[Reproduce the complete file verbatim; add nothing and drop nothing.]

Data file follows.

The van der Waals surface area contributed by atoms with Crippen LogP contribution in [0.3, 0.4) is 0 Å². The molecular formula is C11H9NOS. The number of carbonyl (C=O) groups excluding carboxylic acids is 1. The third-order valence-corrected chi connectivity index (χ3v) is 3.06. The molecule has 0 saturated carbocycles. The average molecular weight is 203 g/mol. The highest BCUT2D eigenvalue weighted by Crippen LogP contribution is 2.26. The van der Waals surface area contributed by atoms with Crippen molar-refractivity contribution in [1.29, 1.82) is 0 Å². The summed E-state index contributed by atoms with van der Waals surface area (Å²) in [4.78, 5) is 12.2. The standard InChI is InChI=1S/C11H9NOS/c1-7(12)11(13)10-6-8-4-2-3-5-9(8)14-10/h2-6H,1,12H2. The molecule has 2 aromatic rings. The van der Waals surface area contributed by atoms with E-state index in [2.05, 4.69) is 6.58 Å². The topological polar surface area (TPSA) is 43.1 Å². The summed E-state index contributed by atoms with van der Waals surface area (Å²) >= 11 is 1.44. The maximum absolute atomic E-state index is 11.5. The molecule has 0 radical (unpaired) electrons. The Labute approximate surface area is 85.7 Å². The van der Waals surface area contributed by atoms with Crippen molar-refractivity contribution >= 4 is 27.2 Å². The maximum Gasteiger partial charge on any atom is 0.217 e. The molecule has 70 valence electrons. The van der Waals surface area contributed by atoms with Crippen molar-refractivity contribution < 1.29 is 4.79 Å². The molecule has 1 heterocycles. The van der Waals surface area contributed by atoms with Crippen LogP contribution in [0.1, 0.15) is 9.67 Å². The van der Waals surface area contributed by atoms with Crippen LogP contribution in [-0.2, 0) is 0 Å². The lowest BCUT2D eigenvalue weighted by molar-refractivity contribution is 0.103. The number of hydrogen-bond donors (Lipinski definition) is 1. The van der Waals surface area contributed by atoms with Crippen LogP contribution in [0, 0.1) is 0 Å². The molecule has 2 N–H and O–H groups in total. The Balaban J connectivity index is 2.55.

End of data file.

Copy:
The van der Waals surface area contributed by atoms with Crippen LogP contribution in [0.3, 0.4) is 0 Å². The molecular formula is C11H9NOS. The number of carbonyl (C=O) groups excluding carboxylic acids is 1. The third-order valence-corrected chi connectivity index (χ3v) is 3.06. The molecule has 0 saturated carbocycles. The average molecular weight is 203 g/mol. The highest BCUT2D eigenvalue weighted by Crippen LogP contribution is 2.26. The van der Waals surface area contributed by atoms with Crippen molar-refractivity contribution in [1.29, 1.82) is 0 Å². The summed E-state index contributed by atoms with van der Waals surface area (Å²) in [4.78, 5) is 12.2. The standard InChI is InChI=1S/C11H9NOS/c1-7(12)11(13)10-6-8-4-2-3-5-9(8)14-10/h2-6H,1,12H2. The molecule has 2 aromatic rings. The van der Waals surface area contributed by atoms with E-state index in [2.05, 4.69) is 6.58 Å². The topological polar surface area (TPSA) is 43.1 Å². The summed E-state index contributed by atoms with van der Waals surface area (Å²) >= 11 is 1.44. The maximum absolute atomic E-state index is 11.5. The molecule has 0 radical (unpaired) electrons. The Labute approximate surface area is 85.7 Å². The van der Waals surface area contributed by atoms with Crippen molar-refractivity contribution >= 4 is 27.2 Å². The maximum Gasteiger partial charge on any atom is 0.217 e. The molecule has 70 valence electrons. The van der Waals surface area contributed by atoms with Crippen molar-refractivity contribution < 1.29 is 4.79 Å². The molecule has 1 heterocycles. The van der Waals surface area contributed by atoms with Crippen LogP contribution in [0.1, 0.15) is 9.67 Å². The van der Waals surface area contributed by atoms with Crippen LogP contribution in [-0.2, 0) is 0 Å². The lowest BCUT2D eigenvalue weighted by molar-refractivity contribution is 0.103. The number of hydrogen-bond donors (Lipinski definition) is 1. The van der Waals surface area contributed by atoms with Crippen LogP contribution in [0, 0.1) is 0 Å². The molecule has 2 N–H and O–H groups in total. The Balaban J connectivity index is 2.55.